Trigger warning: the following piece discusses pregnancy loss.
Meghan Markle dropped a bombshell on the world today with an op-ed in the New York Times entitled, “The Losses We Share.” In her essay, she shared not only her feelings on the losses that we have shared as a collective society in the wake of this year’s suffering, but also a very personal loss between her and her husband, Prince Harry, revealing that back in July, she had suffered a miscarriage.
“It was a July morning that began as ordinarily as any other day,” Markle writes. “Make breakfast. Feed the dogs. Take vitamins…Throw my hair in a ponytail before getting my son from his crib.” And then: a sharp cramp that signified what Markle would describe as the beginning of the loss of her pregnancy.
“I knew, as I clutched my firstborn child, that I was losing my second,” she says.
“I knew, as I clutched my firstborn child, that I was losing my second,” she says.”
The feeling she describes is one that so many women know all too well. I remember feeling it myself during this holiday season only a few years ago. A positive pregnancy test I had happily wrapped up for my husband in Christmas paper for his gift turned into heartbreak when my first ultrasound revealed a heartbeat beating much too slow. My baby, my midwife told me gently, would probably not make it.
Hiding Our Losses
I went home that day waiting for my baby to die inside of me and that’s a reality that’s hard to explain. Every second of every minute of every day I watched and waited and hoped and prayed. I analyzed every twinge, every wave of nausea, wondering if it was somehow less severe than the day before and if that meant my baby had died. I berated myself for not knowing the exact moment it would happen because what kind of mother can’t tell when her baby dies inside of her?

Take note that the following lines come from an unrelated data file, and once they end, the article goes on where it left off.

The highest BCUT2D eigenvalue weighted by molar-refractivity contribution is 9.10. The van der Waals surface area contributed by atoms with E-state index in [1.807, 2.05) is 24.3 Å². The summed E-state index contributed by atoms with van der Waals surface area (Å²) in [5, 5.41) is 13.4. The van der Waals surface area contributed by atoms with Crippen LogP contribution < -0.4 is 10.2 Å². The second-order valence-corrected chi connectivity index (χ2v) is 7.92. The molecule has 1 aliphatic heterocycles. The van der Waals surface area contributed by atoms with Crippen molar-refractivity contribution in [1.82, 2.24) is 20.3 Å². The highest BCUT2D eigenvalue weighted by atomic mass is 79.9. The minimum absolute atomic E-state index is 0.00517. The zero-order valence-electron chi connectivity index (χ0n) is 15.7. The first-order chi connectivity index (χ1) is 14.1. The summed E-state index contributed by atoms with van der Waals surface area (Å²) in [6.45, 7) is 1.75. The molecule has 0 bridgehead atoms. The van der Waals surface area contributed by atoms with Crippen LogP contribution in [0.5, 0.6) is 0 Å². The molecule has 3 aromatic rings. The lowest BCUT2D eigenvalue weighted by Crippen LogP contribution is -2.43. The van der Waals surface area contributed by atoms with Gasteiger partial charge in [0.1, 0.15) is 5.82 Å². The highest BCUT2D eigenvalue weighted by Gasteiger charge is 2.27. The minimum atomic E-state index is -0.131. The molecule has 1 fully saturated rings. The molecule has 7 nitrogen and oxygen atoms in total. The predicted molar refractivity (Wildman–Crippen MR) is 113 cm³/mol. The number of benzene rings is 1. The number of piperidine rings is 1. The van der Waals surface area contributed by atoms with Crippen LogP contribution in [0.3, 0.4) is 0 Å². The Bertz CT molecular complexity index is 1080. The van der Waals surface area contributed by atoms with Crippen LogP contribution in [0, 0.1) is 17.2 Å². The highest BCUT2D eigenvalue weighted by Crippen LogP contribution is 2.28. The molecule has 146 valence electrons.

We hosted a Christmas brunch for my in-laws that year and there are pictures of me from that day on social media, laughing and smiling and posing with a cup of champagne that I never actually drank, just in case. A cousin announced her pregnancy that day. Another was heavily pregnant. The talk inevitably turned to labor and babies and all the things moms talk about. That day, I was very much not OK. But I pretended I was.
So when I read Markle’s words about putting on a brave face during a public tour when she was exhausted and struggling and breastfeeding, it reminded me of the truth that no matter what the outside–or social media or photos–may show, the inside may be telling a very, very different story.
Sharing Our Pain, Together
Markle has been able to speak her truth and share her pain and losses in a way that many moms may not be able to. Grief and loss are real for us all, but unfortunately, not all of us have the time or space or opportunity to process our losses in the way we need to. We might be overseeing remote learning or clocking in for another shift or helping a sick family member while still trying to navigate the losses in our own life, and there’s no easy way through that.
But her essay reminds us all that instead of pretending that we OK, maybe what we all need is just to remember that none of us are truly ever fully are, and we need to have more open and honest discussions about that. What would have happened that Christmas brunch if I would have admitted that I was miscarrying at that very moment? Why do we as women so often feel the need to hide our pain?
I don’t know the answer to those questions, but I do know that what the Duchess writes is true: now, more than ever, moms need someone to ask if they are OK.
And sometimes, it’s not even about the answer–it’s about the question. Because it shows that someone cared enough to ask. So maybe today and this holiday season, we can be the one to ask:
Are you OK?
These 3 New Products from Belly Bandit Are Game-Changing for Postpartum Moms
Postpartum support in bras and briefs.